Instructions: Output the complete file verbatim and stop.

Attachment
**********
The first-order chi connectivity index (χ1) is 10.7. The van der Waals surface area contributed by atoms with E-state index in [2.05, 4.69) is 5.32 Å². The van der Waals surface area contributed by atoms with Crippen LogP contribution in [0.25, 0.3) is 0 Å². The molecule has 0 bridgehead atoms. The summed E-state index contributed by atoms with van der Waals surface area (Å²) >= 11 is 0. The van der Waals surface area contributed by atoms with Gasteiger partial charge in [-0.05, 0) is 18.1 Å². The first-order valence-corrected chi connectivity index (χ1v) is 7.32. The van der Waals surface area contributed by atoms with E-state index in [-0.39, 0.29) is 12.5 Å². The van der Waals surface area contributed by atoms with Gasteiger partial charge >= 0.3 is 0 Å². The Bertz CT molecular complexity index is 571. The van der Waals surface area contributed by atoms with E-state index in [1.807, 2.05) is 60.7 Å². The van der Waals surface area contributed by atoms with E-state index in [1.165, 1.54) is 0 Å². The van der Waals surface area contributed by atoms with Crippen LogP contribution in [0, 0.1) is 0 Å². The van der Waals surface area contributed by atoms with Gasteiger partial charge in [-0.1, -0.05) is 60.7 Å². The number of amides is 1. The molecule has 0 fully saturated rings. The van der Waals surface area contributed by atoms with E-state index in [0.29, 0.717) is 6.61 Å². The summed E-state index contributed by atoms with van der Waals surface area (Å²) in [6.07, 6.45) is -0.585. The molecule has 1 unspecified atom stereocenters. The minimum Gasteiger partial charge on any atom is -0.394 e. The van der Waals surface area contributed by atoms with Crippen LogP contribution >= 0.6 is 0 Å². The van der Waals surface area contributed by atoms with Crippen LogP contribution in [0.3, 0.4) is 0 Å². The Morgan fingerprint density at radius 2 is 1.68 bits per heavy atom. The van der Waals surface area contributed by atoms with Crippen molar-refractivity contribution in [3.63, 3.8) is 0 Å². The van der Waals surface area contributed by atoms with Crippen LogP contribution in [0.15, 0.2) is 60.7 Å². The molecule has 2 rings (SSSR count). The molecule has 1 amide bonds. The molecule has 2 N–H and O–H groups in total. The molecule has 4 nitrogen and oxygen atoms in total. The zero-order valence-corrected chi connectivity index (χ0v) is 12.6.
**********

The first-order chi connectivity index (χ1) is 10.7. The van der Waals surface area contributed by atoms with E-state index in [2.05, 4.69) is 5.32 Å². The van der Waals surface area contributed by atoms with Crippen LogP contribution in [0.25, 0.3) is 0 Å². The molecule has 0 bridgehead atoms. The summed E-state index contributed by atoms with van der Waals surface area (Å²) >= 11 is 0. The van der Waals surface area contributed by atoms with Gasteiger partial charge in [-0.05, 0) is 18.1 Å². The first-order valence-corrected chi connectivity index (χ1v) is 7.32. The van der Waals surface area contributed by atoms with E-state index in [-0.39, 0.29) is 12.5 Å². The van der Waals surface area contributed by atoms with Gasteiger partial charge >= 0.3 is 0 Å². The Bertz CT molecular complexity index is 571. The van der Waals surface area contributed by atoms with E-state index in [1.807, 2.05) is 60.7 Å². The van der Waals surface area contributed by atoms with E-state index in [1.165, 1.54) is 0 Å². The van der Waals surface area contributed by atoms with Crippen LogP contribution in [0, 0.1) is 0 Å². The van der Waals surface area contributed by atoms with Gasteiger partial charge in [-0.1, -0.05) is 60.7 Å². The number of amides is 1. The molecule has 0 fully saturated rings. The van der Waals surface area contributed by atoms with E-state index in [0.29, 0.717) is 6.61 Å². The summed E-state index contributed by atoms with van der Waals surface area (Å²) in [6.07, 6.45) is -0.585. The molecule has 1 unspecified atom stereocenters. The minimum Gasteiger partial charge on any atom is -0.394 e. The van der Waals surface area contributed by atoms with Crippen LogP contribution >= 0.6 is 0 Å². The van der Waals surface area contributed by atoms with Crippen LogP contribution in [0.3, 0.4) is 0 Å². The Morgan fingerprint density at radius 2 is 1.68 bits per heavy atom. The van der Waals surface area contributed by atoms with Crippen molar-refractivity contribution in [3.63, 3.8) is 0 Å². The van der Waals surface area contributed by atoms with Crippen LogP contribution in [0.15, 0.2) is 60.7 Å². The molecule has 2 rings (SSSR count). The molecule has 1 amide bonds. The molecule has 2 N–H and O–H groups in total. The molecule has 4 nitrogen and oxygen atoms in total. The zero-order valence-corrected chi connectivity index (χ0v) is 12.6.